I came across a very interesting ethical thought experiment the other day. It’s called the “Trolley Problem”. It goes like this.
You’re standing by a railway line and you spot a runaway train (or trolley, but that sounds too much like you’re in the supermarket and much less dangerous!). You look down the tracks and can see five workmen standing on the rails who’ve obviously not seen the train. They are too far away to hear you and are not looking in your direction so you can’t signal them. You then notice you are standing beside a lever which controls a set of points. If you pull the lever the train will be diverted down a side line. But on the side line you can see a single worker who again hasn’t seen the train and is too far away to warn.
If you do nothing the five workmen die. If you pull the lever the single workman dies but the other five survive.
So what did you choose?
There’s no right or wrong answer. It all depends on your personal ethics. Pulling the lever results in one man dying and five surviving. From a pure numbers point of view this makes perfect sense.
But the act of pulling the lever means that you have intervened in the situation. You are now responsible for killing an innocent man to save the lives of others who would have died if you weren’t there.
Most people choose to pull the lever to reduce the death toll.
But now let’s consider a slightly different situation.
It’s the same idea with the runaway train and the five workmen facing certain death. But this time there is no lever. But it just so happens you’re standing beside a very large gentleman. You quickly do the calculations in your head and work out, with absolute certainty, that if you push the man in front of the train his body will bring it to a stop before it hits the workmen.
So what do you do in this situation?
From a numbers point of view this is exactly the same outcome. Either the five men die or you sacrifice one man to save them.
But now you’ll find most people won’t push the gentleman in front of the train. Even though you’re still killing one to save five it’s all got a bit more personal. It’s not just pulling a lever and letting the mechanics take over. You are now physically grabbing hold of the man and pushing him to his death. Emotionally (not sure if that’s quite the right word!) this is much harder to do.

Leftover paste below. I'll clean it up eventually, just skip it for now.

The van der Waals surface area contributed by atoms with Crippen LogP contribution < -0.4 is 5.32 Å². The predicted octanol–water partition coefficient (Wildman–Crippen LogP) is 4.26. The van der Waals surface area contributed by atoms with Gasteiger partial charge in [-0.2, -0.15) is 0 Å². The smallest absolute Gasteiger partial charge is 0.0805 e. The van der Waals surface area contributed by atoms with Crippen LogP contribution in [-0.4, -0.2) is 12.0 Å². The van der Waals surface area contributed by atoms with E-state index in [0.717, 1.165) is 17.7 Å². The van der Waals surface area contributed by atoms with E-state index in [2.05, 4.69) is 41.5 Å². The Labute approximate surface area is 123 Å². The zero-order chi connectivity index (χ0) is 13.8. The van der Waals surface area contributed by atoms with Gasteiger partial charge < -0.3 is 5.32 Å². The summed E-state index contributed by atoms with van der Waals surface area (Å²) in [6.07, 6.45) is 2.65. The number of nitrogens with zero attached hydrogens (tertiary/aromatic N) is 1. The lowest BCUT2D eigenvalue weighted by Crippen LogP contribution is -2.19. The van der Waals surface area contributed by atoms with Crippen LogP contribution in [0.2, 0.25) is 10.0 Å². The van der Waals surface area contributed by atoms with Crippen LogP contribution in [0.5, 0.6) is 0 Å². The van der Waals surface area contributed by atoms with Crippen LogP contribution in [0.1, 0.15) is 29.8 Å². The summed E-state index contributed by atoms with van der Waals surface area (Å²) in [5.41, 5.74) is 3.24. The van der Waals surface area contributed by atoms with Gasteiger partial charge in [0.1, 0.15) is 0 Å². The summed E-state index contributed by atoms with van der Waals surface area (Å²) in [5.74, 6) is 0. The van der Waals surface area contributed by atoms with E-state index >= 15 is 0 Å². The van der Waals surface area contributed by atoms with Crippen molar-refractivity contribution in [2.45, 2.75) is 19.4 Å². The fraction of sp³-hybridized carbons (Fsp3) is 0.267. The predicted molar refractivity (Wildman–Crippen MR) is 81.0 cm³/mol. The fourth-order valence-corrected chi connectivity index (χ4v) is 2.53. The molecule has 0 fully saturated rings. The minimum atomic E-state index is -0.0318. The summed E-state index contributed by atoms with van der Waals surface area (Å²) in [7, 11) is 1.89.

The BBC made a really good video showing this problem.
You might think that artificial intelligence making life or death decisions for us is decades away. But it’s actually just round the corner, literally. Most major car manufacturers expect to have fully automatic, self-driving cars on sale around 2020. Some taxi firms are hoping to have self-driving taxis even sooner.
The trolley problem got me thinking about how these cars are going to behave when an accident becomes unavoidable. Perhaps there is a brake failure in the car, the steering locks up, or someone just jumps out in front of you. Whatever the situation it isn’t hard to imagine that at some point the car’s artificial intelligence brain will have to choose between the safety and survival of the people in the car against those that the car might hit.
Should the car always prioritise its owner’s safety even if that means ploughing into a crowd of pedestrians?
Should the car try to calculate the probable death tolls and base it’s decisions on that?
Should the car prioritise the safety of children over the elderly?
Should certain people or professions be deemed more valuable? The Prime Minister, President, Queen? Heart surgeon, judge, web site designer, investment banker (only joking – they’d be the bottom of the list)?
Should your boss get precedence over you?
Can you put a value on lives so that they can be compared?
What about software options? Should Mercedes or BMW be able to offer the ultimate executive upgrade to preserve your life whatever the cost?
Should all cars be programmed as selfish to stop you being able to buy a ‘safer’ car?
Will Ferraris be programmed to take more risks to go faster and create an exciting driving experience at the expense of safety?
Should we have an ethical safety knob so we can choose for ourselves? 0, save the most lives and trees. 10, **** everyone else, I want to live!
At the moment I guess it’s the software engineers who program the AI brains. And I’d suspect during development they’re set to sacrifice the car rather than risk a media nightmare when a self-driving car kills a child.
But when the cars are released into the wild who then makes the rules?
Can we really just leave it to the programmers?
Will programmers need to take out high levels of professional insurance in the same way brain surgeons, cardiac surgeons and others who make life and death decisions have to?
Will there be legislation to enforce AI ethics?
It’s going to be interesting to find out.
AI fascinates me. I think we’re living in very exciting times as this technology really takes off. Make sure you follow me or sign up for my newsletter for access to my latest posts.
And remember, not all AI is out to kill us!
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